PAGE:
The Black Hills is often seen as ecological crossroads, with plant communities representative of the Rocky Mountains, Great Plains, northern boreal forests, and eastern deciduous forests. This wide variety of habitats in turn supports a diverse collection of plant species. The Black Hills is home to over 1500 plant species, 17 of which are regionally designated as sensitive species.
Ponderosa pine is the dominant tree species found in the Black Hills, but dense stands of white spruce also occur in localized areas. A variety of deciduous trees and shrubs also occur in some of the moister habitats. These include quaking aspen, bur oak, paper birch, willow species, boxelder, plains cottonwood, chokecherry and beaked hazelnut.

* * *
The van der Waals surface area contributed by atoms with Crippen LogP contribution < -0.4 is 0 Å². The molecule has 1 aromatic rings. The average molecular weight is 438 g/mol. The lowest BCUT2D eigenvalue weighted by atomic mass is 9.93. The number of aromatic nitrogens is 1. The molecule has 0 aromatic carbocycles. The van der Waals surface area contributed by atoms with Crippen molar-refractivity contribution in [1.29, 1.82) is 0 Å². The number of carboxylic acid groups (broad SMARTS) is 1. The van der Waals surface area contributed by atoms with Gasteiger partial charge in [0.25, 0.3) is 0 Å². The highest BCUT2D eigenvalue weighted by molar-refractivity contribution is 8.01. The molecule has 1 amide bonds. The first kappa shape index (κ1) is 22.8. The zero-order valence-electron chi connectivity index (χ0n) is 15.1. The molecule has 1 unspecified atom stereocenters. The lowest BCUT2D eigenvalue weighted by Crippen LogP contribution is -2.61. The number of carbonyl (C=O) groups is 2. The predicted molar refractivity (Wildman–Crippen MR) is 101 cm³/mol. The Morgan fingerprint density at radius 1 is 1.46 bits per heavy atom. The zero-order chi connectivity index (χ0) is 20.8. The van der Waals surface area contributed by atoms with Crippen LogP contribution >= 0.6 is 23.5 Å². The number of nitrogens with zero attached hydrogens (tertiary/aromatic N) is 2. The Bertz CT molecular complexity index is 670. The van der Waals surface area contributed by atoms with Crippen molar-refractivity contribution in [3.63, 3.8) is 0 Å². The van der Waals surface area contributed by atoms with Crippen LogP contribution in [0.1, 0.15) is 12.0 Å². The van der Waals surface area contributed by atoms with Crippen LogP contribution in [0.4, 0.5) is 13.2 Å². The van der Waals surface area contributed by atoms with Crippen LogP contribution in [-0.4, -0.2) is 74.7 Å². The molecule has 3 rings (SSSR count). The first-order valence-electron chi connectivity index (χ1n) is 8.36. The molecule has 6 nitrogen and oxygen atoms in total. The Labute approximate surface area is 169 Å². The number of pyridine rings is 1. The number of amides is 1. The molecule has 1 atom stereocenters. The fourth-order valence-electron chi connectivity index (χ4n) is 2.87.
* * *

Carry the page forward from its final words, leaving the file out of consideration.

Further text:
Visit NatureWatch! The site allows access to thousands of copyright free wildlife, fish, wildflower and environmental education photographs, donated by Forest Service employees and our partners and volunteers.
To learn more about our trees and plants, contact our forest specialists at (605) 673-9200.